When Warren Jones took over his companys network earlier this year, he was confronted with the knowledge of what wasnt happening. Jones, vice president of IT operations at Guardian Life Insurance Co., was saddled with what his predecessors had discovered. On average, 90 percent of the processing power of the companys servers lay fallow. Even at peak demand, only 25 percent of the CPU power of Guardians Windows NT and Unix servers was being used.
Thus began an effort to consolidate the New York companys IT assets. The goal, said Jones, is to cut the number of servers supporting Guardians applications and databases by 40 percent and to reduce server support staff by 60 percent.
Guardian is not going the consolidation route alone. It has teamed with Greenwich Technology Partners Inc. because of GTPs experience in such consolidation efforts, Guardian officials said. The move mirrors a growing trend among enterprises that are looking to scale back their IT infrastructure but lack the time or skills the project requires.
"[Partnering] gives you the ability to address a stand-alone project, get it done in a specific time frame without being influenced by day-to-day activities," said Jones. "We dont have the spare time to do something like that. And it helps to keep the blinders off."
"It also brings in outside perspective ... a set of independent eyes to do the penetration studies and show you where vulnerabilities exist," said Dave Henninger, an independent consultant working with Guardian, in New York.
GTPs flexibility and willingness to quickly provide expertise was the deciding factor in Guardians selection of consulting partners—after an extensive evaluation that included IBM Global Services, Computer Sciences Corp., Unisys Corp. and others, Guardian officials said.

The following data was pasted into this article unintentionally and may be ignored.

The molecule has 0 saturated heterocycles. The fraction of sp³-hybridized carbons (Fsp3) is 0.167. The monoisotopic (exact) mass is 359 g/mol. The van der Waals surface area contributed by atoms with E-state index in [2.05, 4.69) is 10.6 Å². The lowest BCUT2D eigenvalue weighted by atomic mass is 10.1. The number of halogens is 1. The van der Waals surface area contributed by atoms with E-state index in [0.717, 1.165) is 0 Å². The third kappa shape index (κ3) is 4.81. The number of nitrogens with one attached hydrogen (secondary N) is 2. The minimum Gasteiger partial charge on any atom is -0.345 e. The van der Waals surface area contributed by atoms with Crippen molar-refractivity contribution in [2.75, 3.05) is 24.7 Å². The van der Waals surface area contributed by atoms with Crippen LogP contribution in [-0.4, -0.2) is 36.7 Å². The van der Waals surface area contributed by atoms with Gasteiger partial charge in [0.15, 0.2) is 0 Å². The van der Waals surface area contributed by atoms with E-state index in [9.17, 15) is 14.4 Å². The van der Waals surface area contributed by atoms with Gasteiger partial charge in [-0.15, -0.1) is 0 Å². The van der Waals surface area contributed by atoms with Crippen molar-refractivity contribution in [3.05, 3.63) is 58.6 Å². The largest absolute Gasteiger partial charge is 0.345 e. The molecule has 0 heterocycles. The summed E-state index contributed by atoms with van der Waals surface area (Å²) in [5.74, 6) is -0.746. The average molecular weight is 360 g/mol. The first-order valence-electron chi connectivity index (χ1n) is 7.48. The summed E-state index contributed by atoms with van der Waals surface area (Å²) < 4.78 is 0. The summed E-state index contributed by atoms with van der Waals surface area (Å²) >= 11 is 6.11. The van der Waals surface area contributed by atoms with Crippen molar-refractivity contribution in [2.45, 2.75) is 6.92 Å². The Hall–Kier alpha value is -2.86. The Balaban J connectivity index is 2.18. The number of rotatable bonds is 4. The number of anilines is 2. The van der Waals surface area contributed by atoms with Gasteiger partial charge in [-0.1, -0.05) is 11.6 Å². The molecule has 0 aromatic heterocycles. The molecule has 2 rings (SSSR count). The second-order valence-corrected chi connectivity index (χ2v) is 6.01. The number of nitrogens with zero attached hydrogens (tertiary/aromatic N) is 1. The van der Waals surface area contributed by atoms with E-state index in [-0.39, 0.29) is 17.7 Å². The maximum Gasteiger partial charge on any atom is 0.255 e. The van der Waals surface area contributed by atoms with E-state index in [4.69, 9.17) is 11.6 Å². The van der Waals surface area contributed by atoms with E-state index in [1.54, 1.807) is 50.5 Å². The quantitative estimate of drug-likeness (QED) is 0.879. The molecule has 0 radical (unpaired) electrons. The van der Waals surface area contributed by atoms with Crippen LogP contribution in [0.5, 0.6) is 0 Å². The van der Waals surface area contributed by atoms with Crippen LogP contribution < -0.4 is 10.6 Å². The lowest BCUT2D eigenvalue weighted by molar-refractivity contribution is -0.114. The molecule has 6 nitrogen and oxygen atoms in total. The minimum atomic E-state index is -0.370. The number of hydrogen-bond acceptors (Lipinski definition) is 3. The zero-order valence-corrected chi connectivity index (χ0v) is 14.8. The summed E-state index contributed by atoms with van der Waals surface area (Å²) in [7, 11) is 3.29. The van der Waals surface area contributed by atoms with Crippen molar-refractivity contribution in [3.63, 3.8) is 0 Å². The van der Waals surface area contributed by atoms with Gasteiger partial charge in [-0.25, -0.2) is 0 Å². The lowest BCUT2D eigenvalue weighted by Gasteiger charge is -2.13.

"GTP was willing to commit to flexibility and submit a fixed-price contract," said Henninger, who added that Guardian was also looking for an IT consulting company with a track record in server consolidation. "GTP was very competitive financially, but it was the agility that sold us."
GTP began the Guardian project with an assessment of the companys IT environment and looked at the impact of moving the insurance companys data center from New York to Bethlehem, Pa.
"As you move applications away from a large majority of users, you need to ensure that bandwidth is adequate," said Bill Ogle, a business development executive with GTP, in New York. "So we did a security and networking assessment. It gave us a lot of the information necessary to do the proper planning for the ultimate consolidation."
GTP found that Guardian had a robust network but recommended that the company add an intrusion detection system. Then, GTP took an inventory of the server environment, said Al Ramos, a client partner for GTP who oversees service delivery.
"Then we look at data analysis ... things like permission, usage patterns, behavior," said Ramos, in New York.
GTP also determined which servers were application, database, and file and print servers and analyzed the data in each. GTP determined an appropriate design for consolidating the servers by looking at both business and technology issues, Ramos said. Some servers were good candidates for consolidation; others were not; and still other servers were out of warranty, which made them too expensive to keep.
In the migration phase, it was crucial to ensure that the transition would be seamless for end users and that any impact on business processes would be minimal.
"We wanted to make sure performance would not degrade," said Ramos.
Although the project is not expected to be finished until mid-2003, it is about 40 percent complete. Because the Guardian environment continues to grow, a number of consolidated servers are finding new homes. "We are finding a lot of our time is now spent on redeployment of hardware," said Ramos.
"You expect your server count will have been reduced, but Guardians business has grown so rapidly that those boxes were used for other applications," said Henninger.
In the process, Guardian has eliminated eight server support positions without impacting service levels, officials said. GTP helped with that effort by introducing better server management tools and processes. By the first quarter of next year, Guardian will have cut the number of server support positions in half.
During the consolidation effort, GTP consultants are operating as part of the Guardian IT team. "They had to integrate with our NT and Unix administrators and security teams to explore the opportunities and develop a plan with our existing staff," said Henninger.
Although the project has an end date with GTP, Guardian will continue to look for new consolidation opportunities on its own. With a more disciplined capacity planning process for distributed servers and improvements in technologies that optimize resources, "youre never done," said Jones.